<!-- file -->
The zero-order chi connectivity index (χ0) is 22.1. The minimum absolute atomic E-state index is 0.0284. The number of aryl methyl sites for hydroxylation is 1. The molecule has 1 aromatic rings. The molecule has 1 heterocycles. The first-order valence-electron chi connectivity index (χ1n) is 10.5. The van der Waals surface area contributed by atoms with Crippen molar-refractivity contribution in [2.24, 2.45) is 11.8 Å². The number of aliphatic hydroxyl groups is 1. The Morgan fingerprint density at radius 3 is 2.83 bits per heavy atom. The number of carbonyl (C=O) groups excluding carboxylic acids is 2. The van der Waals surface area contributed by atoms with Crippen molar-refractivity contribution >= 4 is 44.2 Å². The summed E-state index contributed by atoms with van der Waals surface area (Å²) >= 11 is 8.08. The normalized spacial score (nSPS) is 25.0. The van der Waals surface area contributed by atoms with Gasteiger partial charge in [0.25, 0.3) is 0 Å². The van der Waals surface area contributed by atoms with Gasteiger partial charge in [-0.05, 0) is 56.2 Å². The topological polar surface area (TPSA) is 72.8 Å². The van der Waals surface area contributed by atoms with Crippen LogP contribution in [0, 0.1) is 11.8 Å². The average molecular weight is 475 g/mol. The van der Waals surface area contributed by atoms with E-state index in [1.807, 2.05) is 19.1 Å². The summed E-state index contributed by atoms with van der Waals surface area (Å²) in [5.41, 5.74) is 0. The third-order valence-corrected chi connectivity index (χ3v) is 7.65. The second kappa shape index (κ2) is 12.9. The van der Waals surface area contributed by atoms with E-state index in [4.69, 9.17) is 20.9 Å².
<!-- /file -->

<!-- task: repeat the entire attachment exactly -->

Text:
The zero-order chi connectivity index (χ0) is 22.1. The minimum absolute atomic E-state index is 0.0284. The number of aryl methyl sites for hydroxylation is 1. The molecule has 1 aromatic rings. The molecule has 1 heterocycles. The first-order valence-electron chi connectivity index (χ1n) is 10.5. The van der Waals surface area contributed by atoms with Crippen molar-refractivity contribution in [2.24, 2.45) is 11.8 Å². The number of aliphatic hydroxyl groups is 1. The Morgan fingerprint density at radius 3 is 2.83 bits per heavy atom. The number of carbonyl (C=O) groups excluding carboxylic acids is 2. The van der Waals surface area contributed by atoms with Crippen molar-refractivity contribution >= 4 is 44.2 Å². The summed E-state index contributed by atoms with van der Waals surface area (Å²) >= 11 is 8.08. The normalized spacial score (nSPS) is 25.0. The van der Waals surface area contributed by atoms with Gasteiger partial charge in [0.25, 0.3) is 0 Å². The van der Waals surface area contributed by atoms with Gasteiger partial charge in [-0.05, 0) is 56.2 Å². The topological polar surface area (TPSA) is 72.8 Å². The van der Waals surface area contributed by atoms with Crippen LogP contribution in [0, 0.1) is 11.8 Å². The average molecular weight is 475 g/mol. The van der Waals surface area contributed by atoms with E-state index in [1.807, 2.05) is 19.1 Å². The summed E-state index contributed by atoms with van der Waals surface area (Å²) in [5.41, 5.74) is 0. The third-order valence-corrected chi connectivity index (χ3v) is 7.65. The second kappa shape index (κ2) is 12.9. The van der Waals surface area contributed by atoms with E-state index in [4.69, 9.17) is 20.9 Å².